Today just a quick task, as time is quite limited. Each day as I walk out of the garage, this is the first bed I pass. It's the triangular raised bed ("box") that was my first cleanup task this year. It is jam-packed with Agastache foeniculum. I love this plant, but there are too many here.

I notice them getting bigger every day, and say to myself "I need to do something about these soon".


I say that every day. Well, "soon" is here, because I'm going to dig some of them up.

I'm not going to just pull them out though -- I'm going to carefully dig them up and pot them. Then I'll have extra plants to put somewhere else or give away. Did you notice the carpet of seedlings that are growing? Here's a closer look:

This plant reseeds quite readily, but not in an uncontrollable way. Transplanting is straightforward: carefully dig around the plant...

Then even more carefully crumble some of the soil from the rootball and pot up.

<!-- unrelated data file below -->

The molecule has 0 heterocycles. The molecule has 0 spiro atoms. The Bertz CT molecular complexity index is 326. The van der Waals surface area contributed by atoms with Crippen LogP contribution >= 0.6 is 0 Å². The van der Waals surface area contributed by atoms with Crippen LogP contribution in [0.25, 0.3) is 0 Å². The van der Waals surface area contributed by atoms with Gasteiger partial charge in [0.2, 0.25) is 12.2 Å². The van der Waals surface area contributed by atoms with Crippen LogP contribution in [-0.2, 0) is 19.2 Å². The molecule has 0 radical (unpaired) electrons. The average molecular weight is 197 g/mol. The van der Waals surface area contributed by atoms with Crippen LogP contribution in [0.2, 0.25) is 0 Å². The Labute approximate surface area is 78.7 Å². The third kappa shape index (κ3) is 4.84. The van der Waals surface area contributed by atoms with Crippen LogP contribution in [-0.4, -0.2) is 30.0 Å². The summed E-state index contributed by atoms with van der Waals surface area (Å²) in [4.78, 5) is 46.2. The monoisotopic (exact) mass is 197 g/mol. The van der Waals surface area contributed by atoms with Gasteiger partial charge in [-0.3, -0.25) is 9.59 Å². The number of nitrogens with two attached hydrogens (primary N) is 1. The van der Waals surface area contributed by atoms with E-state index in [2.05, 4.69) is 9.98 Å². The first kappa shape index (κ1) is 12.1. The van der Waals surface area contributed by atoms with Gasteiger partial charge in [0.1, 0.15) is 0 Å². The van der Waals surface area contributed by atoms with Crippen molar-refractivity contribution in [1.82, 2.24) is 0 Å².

How much soil do you remove? Enough to make it fit in the pot you want to use. I'm using "quart" sized pots mainly, although I used one larger size (I don't know what it's called -- it's not gallon).

The hardest part about this task is choosing which plants to remove and which to leave. I want them spaced out with more room than they had before, but in some cases a couple of plants are too close together, or too large so I'm not comfortable removing them -- I'd rather have two live plants jammed together than have one or both die because I hacked too many roots off.

So after repeating the process a few more times, and pulling out some of the smaller plants (I've learned that you don't have to save every single plant that grows in your garden), here's what I have:

That's after filling in the holes with bagged topsoil. Luckily I had a few bags in the garage. I also had a bag of pine bark mulch, so I'm going to mulch this bed for the first time ever:

Usually this is my "I'll stick it here until I find a better spot" bed, but this looks so nice I think I'll find somewhere else for that this year.

Best thing about this...

More free plants! I'll keep these out of direct sunlight for a day or two, but since they're still pretty small I don't think there will be too much problem with keeping them hydrated. Waiting much longer would have resulted in some droopy plants after I dug them up.

Which reminds me that I still have those Rudbeckia in the veggie garden that I have to move somewhere... but not today.

This task took me 45 minutes, including cleanup.

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